Departmental Papers (SPP)

Document Type

Journal Article

Date of this Version



There is considerable theoretical and empirical support for wage differentials between the nonprofit and for-profit sectors. This research article examines how executive directors of 377 nonprofits across Canada view their wages. Executive directors’ perceptions, especially concerning their own wages, are important because it is in this context that they make choices about where to work. This, in turn, determines the managerial labor supply for the sector. The article begins by presenting a brief review of the theoretical explanations offered by scholars for wage differentials, looks next at the empirical findings on wage differentials, and then presents the research findings. In discussing the findings, the article analyzes what motivates executive directors to work in the nonprofit sector despite the negative wage differential and examines the research results for gender differences with respect to wages, wage differentials, and motivations.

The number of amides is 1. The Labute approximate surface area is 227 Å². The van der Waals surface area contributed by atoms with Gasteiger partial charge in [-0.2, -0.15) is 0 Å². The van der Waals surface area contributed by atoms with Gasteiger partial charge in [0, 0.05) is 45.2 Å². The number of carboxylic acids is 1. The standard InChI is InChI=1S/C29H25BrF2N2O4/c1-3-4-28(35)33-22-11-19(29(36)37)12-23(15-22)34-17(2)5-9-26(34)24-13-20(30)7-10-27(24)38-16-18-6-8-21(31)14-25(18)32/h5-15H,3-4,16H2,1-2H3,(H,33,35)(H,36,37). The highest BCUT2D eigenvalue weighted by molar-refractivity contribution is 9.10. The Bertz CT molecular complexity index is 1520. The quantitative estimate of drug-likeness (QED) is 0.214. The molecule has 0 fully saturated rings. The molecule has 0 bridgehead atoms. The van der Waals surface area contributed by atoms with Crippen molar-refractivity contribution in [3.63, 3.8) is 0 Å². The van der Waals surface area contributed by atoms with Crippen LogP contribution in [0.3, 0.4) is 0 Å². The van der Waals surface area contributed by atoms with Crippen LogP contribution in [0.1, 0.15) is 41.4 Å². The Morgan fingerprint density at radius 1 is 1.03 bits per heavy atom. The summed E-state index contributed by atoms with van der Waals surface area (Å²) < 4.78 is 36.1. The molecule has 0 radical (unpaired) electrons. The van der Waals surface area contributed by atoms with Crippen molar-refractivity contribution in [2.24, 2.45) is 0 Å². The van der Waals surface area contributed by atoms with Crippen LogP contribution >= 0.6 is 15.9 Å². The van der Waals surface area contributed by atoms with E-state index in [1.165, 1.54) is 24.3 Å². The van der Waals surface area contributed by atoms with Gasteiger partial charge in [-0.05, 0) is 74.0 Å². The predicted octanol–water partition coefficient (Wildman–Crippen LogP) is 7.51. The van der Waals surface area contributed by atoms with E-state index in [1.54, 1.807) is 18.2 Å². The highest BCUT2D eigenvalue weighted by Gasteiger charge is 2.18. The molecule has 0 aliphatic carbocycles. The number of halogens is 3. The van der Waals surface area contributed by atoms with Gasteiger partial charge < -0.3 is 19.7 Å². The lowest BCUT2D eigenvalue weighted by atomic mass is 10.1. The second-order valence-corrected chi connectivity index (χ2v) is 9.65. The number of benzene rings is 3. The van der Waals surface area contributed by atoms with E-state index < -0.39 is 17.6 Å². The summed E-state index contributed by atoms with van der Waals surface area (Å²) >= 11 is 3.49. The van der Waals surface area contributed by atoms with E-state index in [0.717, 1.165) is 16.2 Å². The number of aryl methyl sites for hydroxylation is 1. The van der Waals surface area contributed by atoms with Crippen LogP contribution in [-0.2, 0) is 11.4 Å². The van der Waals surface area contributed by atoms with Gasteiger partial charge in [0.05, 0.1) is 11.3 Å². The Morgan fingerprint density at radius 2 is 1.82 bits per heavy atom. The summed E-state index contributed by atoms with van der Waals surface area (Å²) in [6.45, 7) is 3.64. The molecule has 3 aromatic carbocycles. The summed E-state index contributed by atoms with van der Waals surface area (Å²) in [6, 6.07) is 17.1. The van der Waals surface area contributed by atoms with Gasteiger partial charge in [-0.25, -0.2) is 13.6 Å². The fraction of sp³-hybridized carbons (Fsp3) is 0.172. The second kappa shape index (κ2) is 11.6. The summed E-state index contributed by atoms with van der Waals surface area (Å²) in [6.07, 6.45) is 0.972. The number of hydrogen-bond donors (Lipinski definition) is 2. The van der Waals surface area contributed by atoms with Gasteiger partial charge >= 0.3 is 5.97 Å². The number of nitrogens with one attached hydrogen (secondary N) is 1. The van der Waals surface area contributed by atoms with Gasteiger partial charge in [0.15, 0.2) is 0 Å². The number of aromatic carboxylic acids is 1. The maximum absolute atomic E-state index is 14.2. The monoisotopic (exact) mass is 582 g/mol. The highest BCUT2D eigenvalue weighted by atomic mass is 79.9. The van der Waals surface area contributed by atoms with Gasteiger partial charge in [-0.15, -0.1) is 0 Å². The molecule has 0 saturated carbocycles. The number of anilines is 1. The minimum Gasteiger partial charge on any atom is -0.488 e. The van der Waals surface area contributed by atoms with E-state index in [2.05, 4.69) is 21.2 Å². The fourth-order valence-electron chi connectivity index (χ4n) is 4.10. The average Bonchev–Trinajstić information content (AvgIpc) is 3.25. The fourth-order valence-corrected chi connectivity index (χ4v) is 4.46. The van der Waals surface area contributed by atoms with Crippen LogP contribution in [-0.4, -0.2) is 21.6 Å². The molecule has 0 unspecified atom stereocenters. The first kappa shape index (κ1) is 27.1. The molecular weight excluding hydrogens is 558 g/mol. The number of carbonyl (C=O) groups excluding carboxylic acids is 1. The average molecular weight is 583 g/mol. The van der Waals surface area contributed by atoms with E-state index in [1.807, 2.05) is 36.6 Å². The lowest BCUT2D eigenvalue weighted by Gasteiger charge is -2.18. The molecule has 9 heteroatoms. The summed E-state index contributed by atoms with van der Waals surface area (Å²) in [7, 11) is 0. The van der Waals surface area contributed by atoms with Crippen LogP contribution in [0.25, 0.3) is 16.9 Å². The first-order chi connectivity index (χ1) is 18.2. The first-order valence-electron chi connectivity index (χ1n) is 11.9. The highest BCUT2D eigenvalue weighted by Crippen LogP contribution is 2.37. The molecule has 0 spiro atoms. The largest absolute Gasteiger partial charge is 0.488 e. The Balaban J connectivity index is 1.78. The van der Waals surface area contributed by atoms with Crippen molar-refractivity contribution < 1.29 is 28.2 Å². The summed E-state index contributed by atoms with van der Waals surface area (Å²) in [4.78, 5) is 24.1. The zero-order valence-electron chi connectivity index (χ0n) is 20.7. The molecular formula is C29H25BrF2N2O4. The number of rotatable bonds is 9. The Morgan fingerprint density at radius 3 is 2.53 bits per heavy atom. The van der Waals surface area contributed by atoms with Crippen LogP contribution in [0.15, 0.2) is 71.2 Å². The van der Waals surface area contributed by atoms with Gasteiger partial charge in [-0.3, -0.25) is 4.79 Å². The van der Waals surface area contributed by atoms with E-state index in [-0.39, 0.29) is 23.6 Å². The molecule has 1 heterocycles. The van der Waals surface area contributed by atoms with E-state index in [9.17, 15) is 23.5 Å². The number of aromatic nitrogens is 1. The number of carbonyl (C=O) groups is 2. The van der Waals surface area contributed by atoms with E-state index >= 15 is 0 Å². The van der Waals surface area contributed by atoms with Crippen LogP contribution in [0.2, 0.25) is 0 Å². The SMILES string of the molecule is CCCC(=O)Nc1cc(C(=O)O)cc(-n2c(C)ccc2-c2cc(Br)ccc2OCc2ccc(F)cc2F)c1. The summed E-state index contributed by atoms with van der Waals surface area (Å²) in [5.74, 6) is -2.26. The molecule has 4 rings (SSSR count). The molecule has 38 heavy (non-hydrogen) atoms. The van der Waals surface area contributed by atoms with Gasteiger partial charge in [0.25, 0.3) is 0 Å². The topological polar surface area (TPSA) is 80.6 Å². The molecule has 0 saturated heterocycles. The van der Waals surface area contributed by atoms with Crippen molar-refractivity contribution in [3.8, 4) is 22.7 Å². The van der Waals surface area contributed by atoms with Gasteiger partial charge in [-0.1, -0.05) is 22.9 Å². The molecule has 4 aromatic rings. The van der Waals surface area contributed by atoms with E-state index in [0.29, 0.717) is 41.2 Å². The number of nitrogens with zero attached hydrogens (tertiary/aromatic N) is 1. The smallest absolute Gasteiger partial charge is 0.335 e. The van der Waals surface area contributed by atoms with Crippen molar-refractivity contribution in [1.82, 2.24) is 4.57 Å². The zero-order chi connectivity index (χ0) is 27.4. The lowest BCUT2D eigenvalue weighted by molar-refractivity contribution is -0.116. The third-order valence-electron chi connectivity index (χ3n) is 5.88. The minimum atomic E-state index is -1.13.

© 2006 Haworth Press. All rights reserved.
Postprint version. Published in Journal of Community Practice, Volume 14, Issue 3, 2006, pages 69-91.
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NGOs, empowerment index, India, women

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Social Policy Commons



Date Posted: 15 October 2007

This document has been peer reviewed.